The Allen Institute for Artificial Intelligence in Seattle is making an ambitious bid to give AI common sense, a major factor in taking the technology beyond its current limitations.
Now the institute has hired a new leader for the project: University of Washington Professor Yejin Choi. Choi will take the helm of Project Alexandria, the “common sense AI” initiative backed by $125 million from Paul Allen, the Microsoft co-founder and founder of the institute.
“Common sense is what makes the fundamental difference between human intelligence and machine intelligence today,” Choi told Geekwire. “Our research will help [enable] AI technologies that are significantly more intelligent and robust than what are practically possible today.”
Choi is a longtime AI researcher with an expertise in natural language processing, particularly the contextual and non-literal understanding of language that is so important to developing “common sense” for an artificial intelligence system. She will also maintain her position as an associate professor at the University of Washington Paul G. Allen School of Computer Science.
Her addition comes amid a fierce talent war over top AI researchers and engineers. Just in the past few months, Facebook poached a top AI2 researcher for its growing Seattle office. AI2, in turn, hired a key AI leader from Amazon’s Alexa division.
Choi’s addition gives Project Alexandria a shot in the arm as it gets off the ground. Her vision for the project is to bring about a fundamental shift in how artificial intelligence and machine learning systems work — not just in how each system functions but also how they relate to and teach each other.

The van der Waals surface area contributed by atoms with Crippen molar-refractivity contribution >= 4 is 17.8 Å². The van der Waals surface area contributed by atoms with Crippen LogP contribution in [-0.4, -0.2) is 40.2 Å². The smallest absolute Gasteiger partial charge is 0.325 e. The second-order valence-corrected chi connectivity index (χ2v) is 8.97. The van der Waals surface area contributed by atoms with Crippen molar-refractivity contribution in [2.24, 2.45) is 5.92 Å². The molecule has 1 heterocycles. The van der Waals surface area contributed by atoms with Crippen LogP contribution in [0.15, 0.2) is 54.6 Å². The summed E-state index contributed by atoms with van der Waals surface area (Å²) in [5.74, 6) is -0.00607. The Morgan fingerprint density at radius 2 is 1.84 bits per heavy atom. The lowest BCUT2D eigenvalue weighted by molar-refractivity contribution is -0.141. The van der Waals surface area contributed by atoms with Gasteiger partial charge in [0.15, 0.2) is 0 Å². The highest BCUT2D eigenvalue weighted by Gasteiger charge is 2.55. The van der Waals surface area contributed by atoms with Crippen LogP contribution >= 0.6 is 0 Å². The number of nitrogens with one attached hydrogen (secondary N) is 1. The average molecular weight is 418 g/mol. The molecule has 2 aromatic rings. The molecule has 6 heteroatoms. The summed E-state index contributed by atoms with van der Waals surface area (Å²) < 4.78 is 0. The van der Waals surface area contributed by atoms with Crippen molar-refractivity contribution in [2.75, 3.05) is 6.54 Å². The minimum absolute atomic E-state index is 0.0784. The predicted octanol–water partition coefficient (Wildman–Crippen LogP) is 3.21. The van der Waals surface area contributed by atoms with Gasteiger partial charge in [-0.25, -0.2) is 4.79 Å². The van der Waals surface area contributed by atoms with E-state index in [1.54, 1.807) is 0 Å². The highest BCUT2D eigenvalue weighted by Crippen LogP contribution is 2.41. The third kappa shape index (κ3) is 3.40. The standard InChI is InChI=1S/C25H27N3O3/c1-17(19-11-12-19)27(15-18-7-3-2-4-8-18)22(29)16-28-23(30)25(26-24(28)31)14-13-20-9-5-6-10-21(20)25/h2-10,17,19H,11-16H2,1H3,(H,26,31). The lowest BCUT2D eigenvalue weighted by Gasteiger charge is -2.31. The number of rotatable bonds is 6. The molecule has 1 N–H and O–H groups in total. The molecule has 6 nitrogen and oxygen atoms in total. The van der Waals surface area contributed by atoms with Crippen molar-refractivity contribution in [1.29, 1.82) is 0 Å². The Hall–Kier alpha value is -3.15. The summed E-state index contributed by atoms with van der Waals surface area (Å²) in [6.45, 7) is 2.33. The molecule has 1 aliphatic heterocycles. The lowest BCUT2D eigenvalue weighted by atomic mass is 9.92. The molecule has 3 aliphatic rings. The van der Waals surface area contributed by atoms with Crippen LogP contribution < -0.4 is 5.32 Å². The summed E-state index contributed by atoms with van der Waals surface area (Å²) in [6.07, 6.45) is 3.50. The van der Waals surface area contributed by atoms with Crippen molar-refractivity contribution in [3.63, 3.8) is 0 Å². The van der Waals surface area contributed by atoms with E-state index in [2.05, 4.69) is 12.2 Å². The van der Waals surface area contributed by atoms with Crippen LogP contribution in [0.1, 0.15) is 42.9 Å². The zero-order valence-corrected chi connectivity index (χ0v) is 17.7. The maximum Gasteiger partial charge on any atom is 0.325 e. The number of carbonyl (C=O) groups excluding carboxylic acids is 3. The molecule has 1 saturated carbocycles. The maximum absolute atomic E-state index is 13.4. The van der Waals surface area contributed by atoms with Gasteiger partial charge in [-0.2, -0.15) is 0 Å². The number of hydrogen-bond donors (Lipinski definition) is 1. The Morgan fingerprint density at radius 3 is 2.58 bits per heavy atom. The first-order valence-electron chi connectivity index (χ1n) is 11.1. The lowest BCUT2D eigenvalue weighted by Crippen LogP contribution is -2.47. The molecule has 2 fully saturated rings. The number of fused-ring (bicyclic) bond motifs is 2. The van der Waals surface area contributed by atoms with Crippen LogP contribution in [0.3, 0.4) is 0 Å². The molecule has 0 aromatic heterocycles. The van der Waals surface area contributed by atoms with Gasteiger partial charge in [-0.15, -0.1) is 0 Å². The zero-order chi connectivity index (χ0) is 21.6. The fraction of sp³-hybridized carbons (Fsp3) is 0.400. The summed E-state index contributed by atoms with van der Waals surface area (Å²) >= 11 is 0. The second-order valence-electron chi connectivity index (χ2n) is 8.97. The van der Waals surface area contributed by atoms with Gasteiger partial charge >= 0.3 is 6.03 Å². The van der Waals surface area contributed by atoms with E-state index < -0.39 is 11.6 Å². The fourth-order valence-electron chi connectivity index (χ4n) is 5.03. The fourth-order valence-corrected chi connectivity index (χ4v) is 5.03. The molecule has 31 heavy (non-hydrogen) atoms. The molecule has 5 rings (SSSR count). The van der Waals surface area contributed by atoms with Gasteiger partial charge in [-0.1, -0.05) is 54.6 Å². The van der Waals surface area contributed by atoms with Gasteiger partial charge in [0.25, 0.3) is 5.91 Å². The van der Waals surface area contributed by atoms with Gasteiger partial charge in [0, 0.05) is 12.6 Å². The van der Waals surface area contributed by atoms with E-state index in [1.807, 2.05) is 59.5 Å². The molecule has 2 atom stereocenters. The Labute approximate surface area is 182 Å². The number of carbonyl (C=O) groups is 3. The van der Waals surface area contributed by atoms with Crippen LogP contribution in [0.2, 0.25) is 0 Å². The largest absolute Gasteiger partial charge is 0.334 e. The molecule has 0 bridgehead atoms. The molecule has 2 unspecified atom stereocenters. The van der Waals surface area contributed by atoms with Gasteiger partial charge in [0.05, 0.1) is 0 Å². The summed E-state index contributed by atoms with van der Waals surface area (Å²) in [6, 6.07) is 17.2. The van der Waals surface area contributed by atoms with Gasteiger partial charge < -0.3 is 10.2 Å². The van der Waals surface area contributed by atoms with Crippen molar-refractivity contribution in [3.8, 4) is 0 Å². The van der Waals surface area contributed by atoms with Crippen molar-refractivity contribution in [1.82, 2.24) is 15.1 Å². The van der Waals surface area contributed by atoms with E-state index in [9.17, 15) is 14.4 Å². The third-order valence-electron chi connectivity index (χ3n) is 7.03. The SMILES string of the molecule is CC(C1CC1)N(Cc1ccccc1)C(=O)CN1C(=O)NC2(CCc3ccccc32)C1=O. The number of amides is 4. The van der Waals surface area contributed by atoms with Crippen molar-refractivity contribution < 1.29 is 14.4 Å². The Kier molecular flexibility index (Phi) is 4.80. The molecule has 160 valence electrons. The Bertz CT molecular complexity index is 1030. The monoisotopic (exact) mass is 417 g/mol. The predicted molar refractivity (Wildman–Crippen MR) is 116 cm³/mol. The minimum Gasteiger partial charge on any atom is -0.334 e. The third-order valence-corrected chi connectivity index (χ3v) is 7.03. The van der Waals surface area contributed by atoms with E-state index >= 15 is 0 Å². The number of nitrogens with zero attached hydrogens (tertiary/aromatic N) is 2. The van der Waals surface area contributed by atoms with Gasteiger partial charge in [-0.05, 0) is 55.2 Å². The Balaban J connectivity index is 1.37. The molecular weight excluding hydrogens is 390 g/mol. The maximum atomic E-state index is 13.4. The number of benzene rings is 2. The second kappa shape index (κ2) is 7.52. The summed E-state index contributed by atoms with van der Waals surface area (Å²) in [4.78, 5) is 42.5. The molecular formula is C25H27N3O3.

“The existing machine learning paradigm tends to focus on learning models that are specialists on some narrowly defined tasks such as speech recognition or machine translation,” Choi said. “While we have seen dramatic advancements with deep learning models for some of these tasks, they do not yet have the capabilities to abstract away generalizable knowledge (about the world) that can be re-used for other tasks. Project Alexandria aims to create universal representations of commonsense that can be shared and used by other AI systems.”
The revolution Choi describes will be no easy task — but she’s come prepared with a game plan on how to get there.
“Over the next few years, Project Alexandria will introduce standard measurements for the common sense abilities of an AI system, develop novel crowdsourcing methods to acquire common sense knowledge from people at an unprecedented scale, and develop applications that utilize common sense to boost performance for a broad range of practical AI challenges, from machine reading and translation to robotics and vision,” Choi said.